Lucky Gun!?

That would have to be my .22 Hornet!
I have killed more varieties of game with it than all others combined! Remember, I said varieties, not quantities!
Not only that, I probably tend to tote it everywhere!



No such thing as luck. Everything happens for a reason.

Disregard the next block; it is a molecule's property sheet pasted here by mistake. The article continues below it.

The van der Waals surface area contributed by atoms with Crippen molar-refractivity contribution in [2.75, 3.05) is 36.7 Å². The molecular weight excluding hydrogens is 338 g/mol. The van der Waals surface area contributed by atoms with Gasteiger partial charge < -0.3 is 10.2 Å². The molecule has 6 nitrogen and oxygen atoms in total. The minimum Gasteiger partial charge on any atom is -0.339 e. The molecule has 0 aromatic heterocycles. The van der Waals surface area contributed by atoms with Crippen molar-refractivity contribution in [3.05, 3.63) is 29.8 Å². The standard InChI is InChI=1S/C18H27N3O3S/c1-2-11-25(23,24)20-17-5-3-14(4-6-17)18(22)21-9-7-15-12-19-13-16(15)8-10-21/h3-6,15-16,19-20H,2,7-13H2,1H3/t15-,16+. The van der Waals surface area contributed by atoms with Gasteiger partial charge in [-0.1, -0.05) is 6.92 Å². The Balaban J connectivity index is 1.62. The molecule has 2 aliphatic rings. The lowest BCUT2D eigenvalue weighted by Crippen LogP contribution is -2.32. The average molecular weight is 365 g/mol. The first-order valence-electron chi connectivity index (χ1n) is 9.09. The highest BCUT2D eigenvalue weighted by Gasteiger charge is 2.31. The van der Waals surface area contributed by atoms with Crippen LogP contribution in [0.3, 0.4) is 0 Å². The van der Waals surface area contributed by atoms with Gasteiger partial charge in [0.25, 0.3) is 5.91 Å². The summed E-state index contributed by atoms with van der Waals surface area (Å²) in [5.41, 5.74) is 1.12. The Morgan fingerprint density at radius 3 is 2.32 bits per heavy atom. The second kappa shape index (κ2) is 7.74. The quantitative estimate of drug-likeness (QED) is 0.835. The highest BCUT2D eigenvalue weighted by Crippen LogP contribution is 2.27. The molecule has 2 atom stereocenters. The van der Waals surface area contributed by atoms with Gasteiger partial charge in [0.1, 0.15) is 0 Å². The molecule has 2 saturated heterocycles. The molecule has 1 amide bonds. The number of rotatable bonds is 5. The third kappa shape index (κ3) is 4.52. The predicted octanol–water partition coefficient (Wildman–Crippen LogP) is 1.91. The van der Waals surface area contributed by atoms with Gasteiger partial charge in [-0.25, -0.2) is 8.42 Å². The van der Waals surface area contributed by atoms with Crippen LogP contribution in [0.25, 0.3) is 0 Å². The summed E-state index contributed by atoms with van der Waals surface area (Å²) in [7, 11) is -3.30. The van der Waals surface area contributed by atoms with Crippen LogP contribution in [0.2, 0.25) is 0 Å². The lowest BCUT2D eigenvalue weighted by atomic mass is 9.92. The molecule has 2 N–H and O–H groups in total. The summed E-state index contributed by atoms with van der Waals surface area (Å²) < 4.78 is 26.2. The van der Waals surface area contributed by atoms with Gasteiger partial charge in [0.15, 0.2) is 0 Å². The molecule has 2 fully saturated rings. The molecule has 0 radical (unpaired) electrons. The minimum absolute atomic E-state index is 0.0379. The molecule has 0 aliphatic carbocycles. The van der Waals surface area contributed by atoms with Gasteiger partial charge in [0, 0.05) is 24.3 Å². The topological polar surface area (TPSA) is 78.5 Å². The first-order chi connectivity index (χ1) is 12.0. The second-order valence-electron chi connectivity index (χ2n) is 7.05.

My step dad Giovanni, had eight guns. He only shot 3 and he wouldn't go hunting with other guns. He killed everything he shot at with a Remington Model 11 with FULL marked on the 32" solid rib barrel. From Dove and Quail to Ducks, Pheasants, Geese and Bandtail Pigeons. From 25 yds. to 60 yds. I mean this guy just never missed. He shot a Model 70 super grade, one of the first, in .270 Win. I never saw him miss a Deer and he always filled everyone elses tags for them. It must have killed hundreds of Deer. He would stay home before he would go hunting with a different gun. He shot small game and birds with a .22 rimfire. He hated .22's. He would always be cussing them. With the one he shot best, he was only about 75%. But the other two guns he was deadly with. Was it Luck? He had a Browning A-5 that he couldn't hit diddly with. He had a Savage 99 in .300 Savage, a Model 70 standard weight in 30-06, he couldn't hit the broad side of a barn with either, and he very rarely got the chance. But with the .270 or the Model 11 12ga if you asked him if he got'em he'd say you heard me shoot didn't ya? What a Character. He was a living legend to all the rest of us.